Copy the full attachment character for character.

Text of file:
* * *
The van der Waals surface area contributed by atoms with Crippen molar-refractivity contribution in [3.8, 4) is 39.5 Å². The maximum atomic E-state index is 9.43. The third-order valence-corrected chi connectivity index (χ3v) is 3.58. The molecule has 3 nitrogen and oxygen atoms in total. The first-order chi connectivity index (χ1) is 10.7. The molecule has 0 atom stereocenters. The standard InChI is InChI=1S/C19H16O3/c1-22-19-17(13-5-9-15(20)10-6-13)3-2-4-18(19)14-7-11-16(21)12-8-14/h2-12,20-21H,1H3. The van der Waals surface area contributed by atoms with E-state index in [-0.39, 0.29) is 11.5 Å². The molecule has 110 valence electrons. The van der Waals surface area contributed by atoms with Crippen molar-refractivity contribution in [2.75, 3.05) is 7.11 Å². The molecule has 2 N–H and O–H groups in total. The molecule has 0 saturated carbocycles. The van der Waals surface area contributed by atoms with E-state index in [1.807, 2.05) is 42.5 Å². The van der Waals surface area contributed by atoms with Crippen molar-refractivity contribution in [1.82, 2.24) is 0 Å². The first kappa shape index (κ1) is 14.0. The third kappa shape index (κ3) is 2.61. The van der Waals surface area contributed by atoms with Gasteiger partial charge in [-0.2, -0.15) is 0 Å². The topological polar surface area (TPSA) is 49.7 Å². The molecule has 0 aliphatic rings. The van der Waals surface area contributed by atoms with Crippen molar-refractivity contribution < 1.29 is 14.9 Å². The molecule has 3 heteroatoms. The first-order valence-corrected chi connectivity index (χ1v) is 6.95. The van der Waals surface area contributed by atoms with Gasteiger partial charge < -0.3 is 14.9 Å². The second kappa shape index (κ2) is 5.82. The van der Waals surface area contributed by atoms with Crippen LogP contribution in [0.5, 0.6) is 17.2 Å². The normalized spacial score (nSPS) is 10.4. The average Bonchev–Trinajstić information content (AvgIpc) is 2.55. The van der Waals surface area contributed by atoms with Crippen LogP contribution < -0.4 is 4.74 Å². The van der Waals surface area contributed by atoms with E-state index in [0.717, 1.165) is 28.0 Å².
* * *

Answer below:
The van der Waals surface area contributed by atoms with Crippen molar-refractivity contribution in [3.8, 4) is 39.5 Å². The maximum atomic E-state index is 9.43. The third-order valence-corrected chi connectivity index (χ3v) is 3.58. The molecule has 3 nitrogen and oxygen atoms in total. The first-order chi connectivity index (χ1) is 10.7. The molecule has 0 atom stereocenters. The standard InChI is InChI=1S/C19H16O3/c1-22-19-17(13-5-9-15(20)10-6-13)3-2-4-18(19)14-7-11-16(21)12-8-14/h2-12,20-21H,1H3. The van der Waals surface area contributed by atoms with E-state index in [-0.39, 0.29) is 11.5 Å². The molecule has 110 valence electrons. The van der Waals surface area contributed by atoms with Crippen molar-refractivity contribution in [2.75, 3.05) is 7.11 Å². The molecule has 2 N–H and O–H groups in total. The molecule has 0 saturated carbocycles. The van der Waals surface area contributed by atoms with E-state index in [1.807, 2.05) is 42.5 Å². The van der Waals surface area contributed by atoms with Crippen molar-refractivity contribution in [1.82, 2.24) is 0 Å². The first kappa shape index (κ1) is 14.0. The third kappa shape index (κ3) is 2.61. The van der Waals surface area contributed by atoms with Gasteiger partial charge in [-0.2, -0.15) is 0 Å². The topological polar surface area (TPSA) is 49.7 Å². The molecule has 0 aliphatic rings. The van der Waals surface area contributed by atoms with Crippen molar-refractivity contribution < 1.29 is 14.9 Å². The molecule has 3 heteroatoms. The first-order valence-corrected chi connectivity index (χ1v) is 6.95. The van der Waals surface area contributed by atoms with Gasteiger partial charge < -0.3 is 14.9 Å². The second kappa shape index (κ2) is 5.82. The van der Waals surface area contributed by atoms with Crippen LogP contribution in [0.5, 0.6) is 17.2 Å². The normalized spacial score (nSPS) is 10.4. The average Bonchev–Trinajstić information content (AvgIpc) is 2.55. The van der Waals surface area contributed by atoms with Crippen LogP contribution < -0.4 is 4.74 Å². The van der Waals surface area contributed by atoms with E-state index in [0.717, 1.165) is 28.0 Å².